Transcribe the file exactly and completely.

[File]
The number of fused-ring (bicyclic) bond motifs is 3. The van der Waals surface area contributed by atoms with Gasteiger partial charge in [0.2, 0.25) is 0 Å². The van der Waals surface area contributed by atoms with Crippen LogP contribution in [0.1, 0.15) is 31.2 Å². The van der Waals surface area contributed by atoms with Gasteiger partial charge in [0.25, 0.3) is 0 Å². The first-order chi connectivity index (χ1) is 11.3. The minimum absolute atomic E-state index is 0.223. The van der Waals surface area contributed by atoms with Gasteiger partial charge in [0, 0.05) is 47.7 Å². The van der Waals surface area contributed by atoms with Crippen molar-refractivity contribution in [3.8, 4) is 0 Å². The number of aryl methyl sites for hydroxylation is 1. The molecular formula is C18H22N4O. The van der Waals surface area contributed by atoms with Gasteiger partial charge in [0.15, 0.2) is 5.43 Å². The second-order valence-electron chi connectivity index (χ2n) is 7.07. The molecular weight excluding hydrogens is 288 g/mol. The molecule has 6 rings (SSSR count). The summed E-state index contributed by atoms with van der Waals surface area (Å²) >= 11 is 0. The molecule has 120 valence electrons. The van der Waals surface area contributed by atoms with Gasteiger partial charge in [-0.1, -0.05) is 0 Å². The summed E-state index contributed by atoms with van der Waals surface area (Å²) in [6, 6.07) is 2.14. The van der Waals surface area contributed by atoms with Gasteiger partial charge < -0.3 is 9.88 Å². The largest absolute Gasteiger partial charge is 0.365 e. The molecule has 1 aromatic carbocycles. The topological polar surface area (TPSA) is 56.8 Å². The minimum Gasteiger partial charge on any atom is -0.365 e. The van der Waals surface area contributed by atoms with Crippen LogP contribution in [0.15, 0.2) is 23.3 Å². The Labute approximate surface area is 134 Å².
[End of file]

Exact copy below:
The number of fused-ring (bicyclic) bond motifs is 3. The van der Waals surface area contributed by atoms with Gasteiger partial charge in [0.2, 0.25) is 0 Å². The van der Waals surface area contributed by atoms with Crippen LogP contribution in [0.1, 0.15) is 31.2 Å². The van der Waals surface area contributed by atoms with Gasteiger partial charge in [0.25, 0.3) is 0 Å². The first-order chi connectivity index (χ1) is 11.3. The minimum absolute atomic E-state index is 0.223. The van der Waals surface area contributed by atoms with Gasteiger partial charge in [0, 0.05) is 47.7 Å². The van der Waals surface area contributed by atoms with Crippen molar-refractivity contribution in [3.8, 4) is 0 Å². The number of aryl methyl sites for hydroxylation is 1. The molecular formula is C18H22N4O. The van der Waals surface area contributed by atoms with Gasteiger partial charge in [0.15, 0.2) is 5.43 Å². The second-order valence-electron chi connectivity index (χ2n) is 7.07. The molecular weight excluding hydrogens is 288 g/mol. The molecule has 6 rings (SSSR count). The summed E-state index contributed by atoms with van der Waals surface area (Å²) >= 11 is 0. The molecule has 120 valence electrons. The van der Waals surface area contributed by atoms with Gasteiger partial charge in [-0.1, -0.05) is 0 Å². The summed E-state index contributed by atoms with van der Waals surface area (Å²) in [6, 6.07) is 2.14. The van der Waals surface area contributed by atoms with Gasteiger partial charge < -0.3 is 9.88 Å². The largest absolute Gasteiger partial charge is 0.365 e. The molecule has 1 aromatic carbocycles. The topological polar surface area (TPSA) is 56.8 Å². The minimum Gasteiger partial charge on any atom is -0.365 e. The van der Waals surface area contributed by atoms with Crippen LogP contribution in [0.15, 0.2) is 23.3 Å². The Labute approximate surface area is 134 Å².